From the name of this site itself, you know we are head over heels with hummus. It’s a Levantine dip that we can’t get enough of, and it has grown in popularity everywhere. A meal with hummus is a meal served with love and taste indeed. Be that as it may, it may be time
From the name of this site itself, you know we are head over heels with hummus. It’s a Levantine dip that we can’t get enough of, and it has grown in popularity everywhere. A meal with hummus is a meal served with love and taste indeed.
Be that as it may, it may be time to expand our horizons further as there are more Middle Eastern Dips worth mentioning. We aren’t suggesting you give up your passions for hummus, but let’s try something different every once in a while.
Without further ado, here are dips you should get acquainted with.
Here’s something to spice up your meal. Muhammara originated from Aleppo, Syria and has been a mainstay in most Levantine and Turkish cuisines. You can use it as a spread for toast, a dip for bread, or even as sauce for some grilled meat and fish.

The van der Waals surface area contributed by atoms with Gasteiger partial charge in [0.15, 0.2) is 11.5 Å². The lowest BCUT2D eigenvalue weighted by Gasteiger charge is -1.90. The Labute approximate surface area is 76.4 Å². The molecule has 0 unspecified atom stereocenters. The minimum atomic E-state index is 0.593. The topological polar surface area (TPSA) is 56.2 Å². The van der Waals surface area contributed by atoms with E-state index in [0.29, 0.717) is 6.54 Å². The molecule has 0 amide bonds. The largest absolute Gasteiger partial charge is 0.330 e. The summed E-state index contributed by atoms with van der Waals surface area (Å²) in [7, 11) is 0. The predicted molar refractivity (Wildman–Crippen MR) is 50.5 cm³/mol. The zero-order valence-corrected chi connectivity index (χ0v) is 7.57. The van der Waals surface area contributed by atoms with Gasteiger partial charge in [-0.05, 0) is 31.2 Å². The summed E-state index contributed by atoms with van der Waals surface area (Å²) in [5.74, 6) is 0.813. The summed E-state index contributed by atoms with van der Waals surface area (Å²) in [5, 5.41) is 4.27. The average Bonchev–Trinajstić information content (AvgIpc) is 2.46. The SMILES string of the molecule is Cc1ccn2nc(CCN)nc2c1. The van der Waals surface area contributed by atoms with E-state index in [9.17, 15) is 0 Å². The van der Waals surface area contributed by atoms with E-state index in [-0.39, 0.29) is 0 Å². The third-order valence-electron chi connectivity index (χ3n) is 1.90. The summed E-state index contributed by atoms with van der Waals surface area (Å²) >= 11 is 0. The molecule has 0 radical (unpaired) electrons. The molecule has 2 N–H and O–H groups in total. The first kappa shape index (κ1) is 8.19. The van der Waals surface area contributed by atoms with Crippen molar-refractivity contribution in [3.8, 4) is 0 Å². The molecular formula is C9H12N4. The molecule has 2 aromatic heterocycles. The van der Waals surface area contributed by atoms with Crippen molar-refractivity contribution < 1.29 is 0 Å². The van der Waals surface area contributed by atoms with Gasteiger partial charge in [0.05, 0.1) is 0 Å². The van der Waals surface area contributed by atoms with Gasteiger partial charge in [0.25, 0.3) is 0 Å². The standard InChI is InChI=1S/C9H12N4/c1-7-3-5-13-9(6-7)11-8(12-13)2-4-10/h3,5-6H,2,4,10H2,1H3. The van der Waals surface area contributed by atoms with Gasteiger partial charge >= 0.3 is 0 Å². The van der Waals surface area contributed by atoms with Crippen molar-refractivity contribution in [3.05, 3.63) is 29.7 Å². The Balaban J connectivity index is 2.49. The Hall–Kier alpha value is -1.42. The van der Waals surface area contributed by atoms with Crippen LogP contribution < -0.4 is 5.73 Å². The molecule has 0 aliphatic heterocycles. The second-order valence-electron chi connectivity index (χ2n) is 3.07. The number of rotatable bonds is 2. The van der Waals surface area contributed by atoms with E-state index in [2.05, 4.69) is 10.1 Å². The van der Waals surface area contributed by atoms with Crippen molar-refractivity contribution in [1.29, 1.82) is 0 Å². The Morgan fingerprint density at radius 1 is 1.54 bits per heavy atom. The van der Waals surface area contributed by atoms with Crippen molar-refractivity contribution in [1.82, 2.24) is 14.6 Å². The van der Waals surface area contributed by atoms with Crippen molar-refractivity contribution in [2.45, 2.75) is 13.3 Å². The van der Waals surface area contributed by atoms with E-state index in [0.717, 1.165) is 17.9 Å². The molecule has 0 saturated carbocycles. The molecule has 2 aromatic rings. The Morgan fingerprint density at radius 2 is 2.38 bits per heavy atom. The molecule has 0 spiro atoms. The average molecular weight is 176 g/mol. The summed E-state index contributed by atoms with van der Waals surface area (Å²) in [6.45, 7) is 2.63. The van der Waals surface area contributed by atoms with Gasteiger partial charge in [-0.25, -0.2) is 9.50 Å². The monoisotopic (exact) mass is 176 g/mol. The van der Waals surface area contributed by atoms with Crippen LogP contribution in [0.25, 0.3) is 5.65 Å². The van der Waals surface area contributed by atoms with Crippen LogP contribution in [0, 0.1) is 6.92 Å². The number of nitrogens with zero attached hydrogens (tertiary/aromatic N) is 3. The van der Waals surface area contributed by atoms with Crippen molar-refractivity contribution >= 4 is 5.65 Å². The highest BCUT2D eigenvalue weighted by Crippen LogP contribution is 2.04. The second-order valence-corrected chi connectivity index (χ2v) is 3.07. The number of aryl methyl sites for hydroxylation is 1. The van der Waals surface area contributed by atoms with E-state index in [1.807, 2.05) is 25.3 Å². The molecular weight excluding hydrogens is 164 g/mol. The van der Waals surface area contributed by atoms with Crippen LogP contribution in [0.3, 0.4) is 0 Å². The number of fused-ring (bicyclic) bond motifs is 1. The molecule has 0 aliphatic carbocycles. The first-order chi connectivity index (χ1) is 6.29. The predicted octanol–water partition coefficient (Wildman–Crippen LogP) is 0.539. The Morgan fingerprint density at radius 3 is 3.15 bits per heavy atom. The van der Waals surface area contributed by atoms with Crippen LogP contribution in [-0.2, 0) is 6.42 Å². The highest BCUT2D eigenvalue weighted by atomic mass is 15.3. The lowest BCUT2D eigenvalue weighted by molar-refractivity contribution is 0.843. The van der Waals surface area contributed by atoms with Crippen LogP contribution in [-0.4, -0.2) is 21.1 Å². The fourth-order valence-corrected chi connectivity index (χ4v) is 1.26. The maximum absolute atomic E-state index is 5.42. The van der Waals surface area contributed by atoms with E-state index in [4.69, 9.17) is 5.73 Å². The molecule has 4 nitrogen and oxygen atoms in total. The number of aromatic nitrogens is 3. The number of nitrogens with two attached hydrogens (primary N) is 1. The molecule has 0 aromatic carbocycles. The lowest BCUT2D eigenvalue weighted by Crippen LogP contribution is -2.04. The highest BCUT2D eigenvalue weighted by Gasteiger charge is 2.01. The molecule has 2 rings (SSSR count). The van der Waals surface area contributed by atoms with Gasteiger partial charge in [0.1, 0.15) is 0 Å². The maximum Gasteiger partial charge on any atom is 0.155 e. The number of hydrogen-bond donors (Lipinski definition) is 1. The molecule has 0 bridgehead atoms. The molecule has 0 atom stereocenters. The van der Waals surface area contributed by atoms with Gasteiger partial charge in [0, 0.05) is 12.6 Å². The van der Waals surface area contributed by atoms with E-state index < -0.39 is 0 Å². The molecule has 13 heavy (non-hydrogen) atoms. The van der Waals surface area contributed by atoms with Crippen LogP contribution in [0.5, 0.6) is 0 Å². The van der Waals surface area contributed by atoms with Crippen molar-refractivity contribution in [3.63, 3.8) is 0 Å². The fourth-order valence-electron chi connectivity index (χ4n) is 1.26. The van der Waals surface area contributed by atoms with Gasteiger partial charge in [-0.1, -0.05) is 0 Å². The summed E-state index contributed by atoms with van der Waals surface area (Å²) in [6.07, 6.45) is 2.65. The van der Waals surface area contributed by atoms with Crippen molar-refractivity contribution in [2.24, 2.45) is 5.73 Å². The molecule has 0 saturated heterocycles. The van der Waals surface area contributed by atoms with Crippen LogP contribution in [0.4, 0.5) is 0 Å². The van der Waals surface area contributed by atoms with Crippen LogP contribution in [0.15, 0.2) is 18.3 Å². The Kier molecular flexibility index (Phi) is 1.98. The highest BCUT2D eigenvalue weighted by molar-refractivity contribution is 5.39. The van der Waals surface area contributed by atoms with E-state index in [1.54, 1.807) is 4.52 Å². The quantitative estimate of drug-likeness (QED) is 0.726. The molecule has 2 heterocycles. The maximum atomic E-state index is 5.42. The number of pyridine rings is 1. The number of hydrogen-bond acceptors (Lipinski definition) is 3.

2. Baba Ghanoush
This dish is interpreted in Arabic as “pampered daddy,” so you might want to serve this up to your dad on fathers day. It’s cooked with primarily eggplant, tahini, olive oil, and various seasonings of your choice. If you want a new starter, here’s one.
Labneh is its Arabic name, but if you are trying to look for it elsewhere, it is known as either strained yogurt or Greek yogurt. Basically, it still has that sour taste as any yogurt minus the whey content, making it thicker.
4. Ful Medames
Ful medames is considered a staple food of Egypt, and is most common in Cairo and Gizah. It’s a delicious combination of fava beans, vegetable oil, and cumin. You can add optional ingredients such as parsley and garlic depending on your preference.
Served as a traditional starter in some Arab homes, the Tabbouleh, also spelled as Tabouli, is a vegetarian dish best for those who are diet-conscious. Similar to the famous hummus, it has also gained popularity in other territories because of its distinctive taste.
If Tabbouleh requires ingredients to be finely chopped, the fattoush does it otherwise. The vegetables are cut into larger pieces and are combined with toasted or fried pieces of Arabic flat bread.
Of course, who could forget hummus and its delicious variations? I don’t think we need to describe it any further.
In this section, we will get to learn more about these exquisite dips, so feel free to choose your pick!